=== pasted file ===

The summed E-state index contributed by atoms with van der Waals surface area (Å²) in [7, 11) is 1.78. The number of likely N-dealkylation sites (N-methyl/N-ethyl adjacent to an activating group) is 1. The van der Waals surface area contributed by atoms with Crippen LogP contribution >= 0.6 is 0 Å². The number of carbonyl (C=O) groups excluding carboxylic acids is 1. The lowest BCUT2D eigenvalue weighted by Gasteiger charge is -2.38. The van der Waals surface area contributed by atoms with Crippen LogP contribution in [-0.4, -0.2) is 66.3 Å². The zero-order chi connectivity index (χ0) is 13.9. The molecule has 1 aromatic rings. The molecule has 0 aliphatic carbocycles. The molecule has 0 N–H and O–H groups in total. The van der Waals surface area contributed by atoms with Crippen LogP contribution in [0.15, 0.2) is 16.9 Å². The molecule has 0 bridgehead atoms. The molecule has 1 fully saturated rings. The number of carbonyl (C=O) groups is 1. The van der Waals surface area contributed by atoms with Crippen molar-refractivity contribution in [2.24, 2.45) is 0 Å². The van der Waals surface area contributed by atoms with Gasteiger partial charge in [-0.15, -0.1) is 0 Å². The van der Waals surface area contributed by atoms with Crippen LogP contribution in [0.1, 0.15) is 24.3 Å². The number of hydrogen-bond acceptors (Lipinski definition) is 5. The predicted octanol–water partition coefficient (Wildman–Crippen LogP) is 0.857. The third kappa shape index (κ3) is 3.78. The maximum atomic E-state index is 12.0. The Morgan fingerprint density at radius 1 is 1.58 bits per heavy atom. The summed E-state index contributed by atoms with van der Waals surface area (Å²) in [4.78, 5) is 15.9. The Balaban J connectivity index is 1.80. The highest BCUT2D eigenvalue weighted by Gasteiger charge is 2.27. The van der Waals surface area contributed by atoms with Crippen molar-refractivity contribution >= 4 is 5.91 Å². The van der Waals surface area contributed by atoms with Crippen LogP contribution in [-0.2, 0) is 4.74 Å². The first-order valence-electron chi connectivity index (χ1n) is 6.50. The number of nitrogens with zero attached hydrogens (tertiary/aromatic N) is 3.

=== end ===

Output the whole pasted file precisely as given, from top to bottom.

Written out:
The summed E-state index contributed by atoms with van der Waals surface area (Å²) in [7, 11) is 1.78. The number of likely N-dealkylation sites (N-methyl/N-ethyl adjacent to an activating group) is 1. The van der Waals surface area contributed by atoms with Crippen LogP contribution >= 0.6 is 0 Å². The number of carbonyl (C=O) groups excluding carboxylic acids is 1. The lowest BCUT2D eigenvalue weighted by Gasteiger charge is -2.38. The van der Waals surface area contributed by atoms with Crippen LogP contribution in [-0.4, -0.2) is 66.3 Å². The zero-order chi connectivity index (χ0) is 13.9. The molecule has 1 aromatic rings. The molecule has 0 aliphatic carbocycles. The molecule has 0 N–H and O–H groups in total. The van der Waals surface area contributed by atoms with Crippen LogP contribution in [0.15, 0.2) is 16.9 Å². The molecule has 0 bridgehead atoms. The molecule has 1 fully saturated rings. The number of carbonyl (C=O) groups is 1. The van der Waals surface area contributed by atoms with Crippen molar-refractivity contribution in [2.24, 2.45) is 0 Å². The van der Waals surface area contributed by atoms with Gasteiger partial charge in [-0.15, -0.1) is 0 Å². The van der Waals surface area contributed by atoms with Crippen LogP contribution in [0.1, 0.15) is 24.3 Å². The number of hydrogen-bond acceptors (Lipinski definition) is 5. The predicted octanol–water partition coefficient (Wildman–Crippen LogP) is 0.857. The third kappa shape index (κ3) is 3.78. The maximum atomic E-state index is 12.0. The Morgan fingerprint density at radius 1 is 1.58 bits per heavy atom. The summed E-state index contributed by atoms with van der Waals surface area (Å²) in [4.78, 5) is 15.9. The Balaban J connectivity index is 1.80. The highest BCUT2D eigenvalue weighted by Gasteiger charge is 2.27. The van der Waals surface area contributed by atoms with Crippen molar-refractivity contribution >= 4 is 5.91 Å². The van der Waals surface area contributed by atoms with Crippen LogP contribution in [-0.2, 0) is 4.74 Å². The first-order valence-electron chi connectivity index (χ1n) is 6.50. The number of nitrogens with zero attached hydrogens (tertiary/aromatic N) is 3.